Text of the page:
When Notre Dame decided to honor Barack Obama at the 2009 commencement, both the President, Father John Jenkins, and the Board of Trustees took pains to insist that the invitation should in no way be taken as endorsement of the President's position on abortion or indeed indifference to Catholic teaching on life. Now we have a new issue: one of the newest members of the board, Roxanne Martino, has a record of contributing to Emily's List -- a group designed to support pro-choice Democratic women for office. This week the chairman of the ND board, Dick Notebaert, has now sent out an email to board members that suggests that it's not just Ms. Martino's judgment that is called into question. It's his too. The note reads as follows:
Response: Roxanne Martino
First, it’s inaccurate to characterize Roxanne Martino as pro-choice. Ms. Martino (along with her husband, Rocco) is a Notre Dame graduate, and she is fully supportive of Church teaching on the sanctity of life.
She has through the years contributed to organizations that provide a wide range of important services and support to women. She did not realize, however, that several of these organizations also take a pro-choice position. This is not her personal position, and she will now review all of her contributions to ensure that she does not again inadvertently support these kinds of activities in the future.
Let's take these one by one. First, he says it is "inaccurate" to call Ms. Martino pro-choice, but the only evidence he presents is that she is an ND grad and supports church teaching. This general assertion, however, is belied by her actions, in particular her support for Emily's List.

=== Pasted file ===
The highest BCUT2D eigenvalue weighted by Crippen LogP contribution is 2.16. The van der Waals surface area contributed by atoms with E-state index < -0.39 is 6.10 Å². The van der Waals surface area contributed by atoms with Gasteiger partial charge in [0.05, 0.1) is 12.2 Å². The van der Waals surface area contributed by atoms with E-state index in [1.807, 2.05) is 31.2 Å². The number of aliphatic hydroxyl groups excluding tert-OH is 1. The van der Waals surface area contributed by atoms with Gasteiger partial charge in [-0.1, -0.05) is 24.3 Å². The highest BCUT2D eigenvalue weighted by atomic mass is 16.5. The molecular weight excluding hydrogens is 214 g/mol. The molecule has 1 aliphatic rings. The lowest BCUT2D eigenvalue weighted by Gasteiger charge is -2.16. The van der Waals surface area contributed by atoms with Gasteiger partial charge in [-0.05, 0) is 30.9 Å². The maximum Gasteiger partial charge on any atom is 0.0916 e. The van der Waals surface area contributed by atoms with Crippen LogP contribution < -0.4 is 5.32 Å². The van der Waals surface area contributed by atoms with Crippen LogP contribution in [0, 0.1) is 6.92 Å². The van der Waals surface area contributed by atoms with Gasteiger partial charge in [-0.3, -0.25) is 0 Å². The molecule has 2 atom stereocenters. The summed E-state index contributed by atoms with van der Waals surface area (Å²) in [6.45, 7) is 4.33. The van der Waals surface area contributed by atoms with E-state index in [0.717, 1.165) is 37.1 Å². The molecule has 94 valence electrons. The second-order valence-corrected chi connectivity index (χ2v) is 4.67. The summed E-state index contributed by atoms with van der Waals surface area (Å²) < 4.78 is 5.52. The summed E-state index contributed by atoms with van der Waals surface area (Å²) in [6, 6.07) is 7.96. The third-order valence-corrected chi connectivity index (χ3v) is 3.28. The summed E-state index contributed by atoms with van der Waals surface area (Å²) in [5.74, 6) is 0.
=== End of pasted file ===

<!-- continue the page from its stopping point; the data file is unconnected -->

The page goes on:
In big capital letters -- some of them in red -- on the home page of it's website, Emily's List asks you to "HELP US ELECT PRO-CHOICE DEMOCRATIC WOMEN." Pace Mr. Notebaert, this is not a group that "also takes" a view on abortion. Abortion is the issue here. Emily's List has no other purpose. This is America's premier group for electing pro-choice Democratic women. If Ms. Martino in her innocence truly did not realize that elementary fact about an exceptionally well-established political group that she chose to give her money to, is this a person who belongs on a university's board of trustees? And what does her decision to support that group over several years say about Mr. Notebaert's claim that she is not pro-choice?
If you click on the "What We Do" section inside Emily's List, it goes on to say "We’re a full-service political team with a simple mission: to elect pro-choice Democratic women." Let's underscore those words: simple mission. Maybe Mr. Notebaert didn't do his homework on Emily's List either. What does it say about his judgment as the board chairman. And what does it say about his view of the intelligence of the Notre Dame board that he would put out something so dissembling?
Maybe he's right about the board: that these aren't men and women who are going to ask tough questions. Maybe they'll be happy with a spin that 20 seconds on the Emily's List website would dispel. Mr. Notebaert's little email about Ms. Martino sure seems, however, to raise rather than dispel questions about the kind of judgment that prevails on the Notre Dame board.